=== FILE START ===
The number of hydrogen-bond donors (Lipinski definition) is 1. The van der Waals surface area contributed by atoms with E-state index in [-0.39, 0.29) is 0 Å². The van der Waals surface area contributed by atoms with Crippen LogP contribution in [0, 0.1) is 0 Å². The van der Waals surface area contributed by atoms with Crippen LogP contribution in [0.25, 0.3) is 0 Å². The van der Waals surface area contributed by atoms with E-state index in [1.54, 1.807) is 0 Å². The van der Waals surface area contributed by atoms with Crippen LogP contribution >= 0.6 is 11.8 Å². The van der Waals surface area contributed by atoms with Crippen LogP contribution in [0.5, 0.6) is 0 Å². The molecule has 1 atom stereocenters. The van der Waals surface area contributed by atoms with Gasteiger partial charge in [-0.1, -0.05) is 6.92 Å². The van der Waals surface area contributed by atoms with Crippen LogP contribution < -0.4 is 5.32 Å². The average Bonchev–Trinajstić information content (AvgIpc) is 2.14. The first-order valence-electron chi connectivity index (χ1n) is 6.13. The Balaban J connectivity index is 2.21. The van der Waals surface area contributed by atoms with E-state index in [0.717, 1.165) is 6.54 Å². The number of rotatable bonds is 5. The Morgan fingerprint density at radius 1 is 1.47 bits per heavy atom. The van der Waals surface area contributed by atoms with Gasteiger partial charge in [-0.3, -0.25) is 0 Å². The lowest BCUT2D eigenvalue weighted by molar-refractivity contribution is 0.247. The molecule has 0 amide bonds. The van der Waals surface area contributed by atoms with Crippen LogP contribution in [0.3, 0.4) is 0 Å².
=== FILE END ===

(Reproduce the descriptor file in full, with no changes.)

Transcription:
The number of hydrogen-bond donors (Lipinski definition) is 1. The van der Waals surface area contributed by atoms with E-state index in [-0.39, 0.29) is 0 Å². The van der Waals surface area contributed by atoms with Crippen LogP contribution in [0, 0.1) is 0 Å². The van der Waals surface area contributed by atoms with Crippen LogP contribution in [0.25, 0.3) is 0 Å². The van der Waals surface area contributed by atoms with E-state index in [1.54, 1.807) is 0 Å². The van der Waals surface area contributed by atoms with Crippen LogP contribution >= 0.6 is 11.8 Å². The van der Waals surface area contributed by atoms with Crippen LogP contribution in [0.5, 0.6) is 0 Å². The molecule has 1 atom stereocenters. The van der Waals surface area contributed by atoms with Gasteiger partial charge in [-0.1, -0.05) is 6.92 Å². The van der Waals surface area contributed by atoms with Crippen LogP contribution < -0.4 is 5.32 Å². The average Bonchev–Trinajstić information content (AvgIpc) is 2.14. The first-order valence-electron chi connectivity index (χ1n) is 6.13. The Balaban J connectivity index is 2.21. The van der Waals surface area contributed by atoms with E-state index in [0.717, 1.165) is 6.54 Å². The number of rotatable bonds is 5. The Morgan fingerprint density at radius 1 is 1.47 bits per heavy atom. The van der Waals surface area contributed by atoms with Gasteiger partial charge in [-0.3, -0.25) is 0 Å². The lowest BCUT2D eigenvalue weighted by molar-refractivity contribution is 0.247. The molecule has 0 amide bonds. The van der Waals surface area contributed by atoms with Crippen LogP contribution in [0.3, 0.4) is 0 Å².